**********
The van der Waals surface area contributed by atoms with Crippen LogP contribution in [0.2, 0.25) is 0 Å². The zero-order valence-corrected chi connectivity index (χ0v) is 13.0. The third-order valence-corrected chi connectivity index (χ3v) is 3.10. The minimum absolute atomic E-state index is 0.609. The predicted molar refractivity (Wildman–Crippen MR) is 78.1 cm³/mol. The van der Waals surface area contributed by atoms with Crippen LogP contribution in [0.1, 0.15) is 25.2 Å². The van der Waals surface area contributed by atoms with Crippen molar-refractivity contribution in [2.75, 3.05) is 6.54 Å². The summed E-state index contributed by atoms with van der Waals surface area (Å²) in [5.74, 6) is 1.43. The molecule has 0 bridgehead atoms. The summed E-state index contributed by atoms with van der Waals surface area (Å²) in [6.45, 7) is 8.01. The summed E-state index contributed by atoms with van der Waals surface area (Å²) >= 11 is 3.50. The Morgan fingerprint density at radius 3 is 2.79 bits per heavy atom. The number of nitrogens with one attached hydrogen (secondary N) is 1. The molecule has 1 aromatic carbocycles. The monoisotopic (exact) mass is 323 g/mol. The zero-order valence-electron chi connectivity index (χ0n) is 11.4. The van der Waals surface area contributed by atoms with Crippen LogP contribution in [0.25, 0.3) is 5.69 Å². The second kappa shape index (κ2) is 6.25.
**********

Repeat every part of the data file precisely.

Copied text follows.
The van der Waals surface area contributed by atoms with Crippen LogP contribution in [0.2, 0.25) is 0 Å². The zero-order valence-corrected chi connectivity index (χ0v) is 13.0. The third-order valence-corrected chi connectivity index (χ3v) is 3.10. The minimum absolute atomic E-state index is 0.609. The predicted molar refractivity (Wildman–Crippen MR) is 78.1 cm³/mol. The van der Waals surface area contributed by atoms with Crippen LogP contribution in [0.1, 0.15) is 25.2 Å². The van der Waals surface area contributed by atoms with Crippen molar-refractivity contribution in [2.75, 3.05) is 6.54 Å². The summed E-state index contributed by atoms with van der Waals surface area (Å²) in [5.74, 6) is 1.43. The molecule has 0 bridgehead atoms. The summed E-state index contributed by atoms with van der Waals surface area (Å²) in [6.45, 7) is 8.01. The summed E-state index contributed by atoms with van der Waals surface area (Å²) >= 11 is 3.50. The Morgan fingerprint density at radius 3 is 2.79 bits per heavy atom. The number of nitrogens with one attached hydrogen (secondary N) is 1. The molecule has 1 aromatic carbocycles. The monoisotopic (exact) mass is 323 g/mol. The zero-order valence-electron chi connectivity index (χ0n) is 11.4. The van der Waals surface area contributed by atoms with Crippen LogP contribution in [0.25, 0.3) is 5.69 Å². The second kappa shape index (κ2) is 6.25.